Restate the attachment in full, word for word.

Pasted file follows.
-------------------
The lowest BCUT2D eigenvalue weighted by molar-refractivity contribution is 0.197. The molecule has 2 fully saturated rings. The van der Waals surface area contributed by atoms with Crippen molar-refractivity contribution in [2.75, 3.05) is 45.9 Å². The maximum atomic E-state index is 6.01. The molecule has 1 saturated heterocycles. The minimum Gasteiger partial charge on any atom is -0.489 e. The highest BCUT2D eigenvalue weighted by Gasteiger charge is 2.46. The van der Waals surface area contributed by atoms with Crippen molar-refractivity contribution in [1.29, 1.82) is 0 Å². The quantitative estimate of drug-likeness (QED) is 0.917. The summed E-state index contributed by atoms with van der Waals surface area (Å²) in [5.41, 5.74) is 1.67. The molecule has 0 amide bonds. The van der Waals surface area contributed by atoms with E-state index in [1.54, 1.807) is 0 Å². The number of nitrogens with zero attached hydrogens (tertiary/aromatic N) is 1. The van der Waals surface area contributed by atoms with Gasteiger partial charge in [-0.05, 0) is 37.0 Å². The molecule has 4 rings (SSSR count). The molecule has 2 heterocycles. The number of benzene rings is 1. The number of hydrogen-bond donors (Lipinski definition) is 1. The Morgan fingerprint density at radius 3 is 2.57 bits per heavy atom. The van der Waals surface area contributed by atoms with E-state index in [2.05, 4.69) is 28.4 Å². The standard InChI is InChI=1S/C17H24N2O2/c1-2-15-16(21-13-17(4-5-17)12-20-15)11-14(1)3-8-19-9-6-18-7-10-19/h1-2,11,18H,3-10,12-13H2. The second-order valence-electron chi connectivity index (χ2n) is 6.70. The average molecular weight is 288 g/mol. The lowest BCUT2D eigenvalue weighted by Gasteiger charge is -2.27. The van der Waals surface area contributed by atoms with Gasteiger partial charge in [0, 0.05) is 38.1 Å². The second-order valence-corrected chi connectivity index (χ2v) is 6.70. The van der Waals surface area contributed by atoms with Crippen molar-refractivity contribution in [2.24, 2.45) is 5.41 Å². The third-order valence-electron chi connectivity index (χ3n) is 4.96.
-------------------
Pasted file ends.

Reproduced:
The lowest BCUT2D eigenvalue weighted by molar-refractivity contribution is 0.197. The molecule has 2 fully saturated rings. The van der Waals surface area contributed by atoms with Crippen molar-refractivity contribution in [2.75, 3.05) is 45.9 Å². The maximum atomic E-state index is 6.01. The molecule has 1 saturated heterocycles. The minimum Gasteiger partial charge on any atom is -0.489 e. The highest BCUT2D eigenvalue weighted by Gasteiger charge is 2.46. The van der Waals surface area contributed by atoms with Crippen molar-refractivity contribution in [1.29, 1.82) is 0 Å². The quantitative estimate of drug-likeness (QED) is 0.917. The summed E-state index contributed by atoms with van der Waals surface area (Å²) in [5.41, 5.74) is 1.67. The molecule has 0 amide bonds. The van der Waals surface area contributed by atoms with E-state index in [1.54, 1.807) is 0 Å². The number of nitrogens with zero attached hydrogens (tertiary/aromatic N) is 1. The van der Waals surface area contributed by atoms with Gasteiger partial charge in [-0.05, 0) is 37.0 Å². The molecule has 4 rings (SSSR count). The molecule has 2 heterocycles. The number of benzene rings is 1. The number of hydrogen-bond donors (Lipinski definition) is 1. The Morgan fingerprint density at radius 3 is 2.57 bits per heavy atom. The van der Waals surface area contributed by atoms with E-state index in [2.05, 4.69) is 28.4 Å². The standard InChI is InChI=1S/C17H24N2O2/c1-2-15-16(21-13-17(4-5-17)12-20-15)11-14(1)3-8-19-9-6-18-7-10-19/h1-2,11,18H,3-10,12-13H2. The second-order valence-electron chi connectivity index (χ2n) is 6.70. The average molecular weight is 288 g/mol. The lowest BCUT2D eigenvalue weighted by Gasteiger charge is -2.27. The van der Waals surface area contributed by atoms with Gasteiger partial charge in [0, 0.05) is 38.1 Å². The second-order valence-corrected chi connectivity index (χ2v) is 6.70. The van der Waals surface area contributed by atoms with Crippen molar-refractivity contribution in [2.24, 2.45) is 5.41 Å². The third-order valence-electron chi connectivity index (χ3n) is 4.96.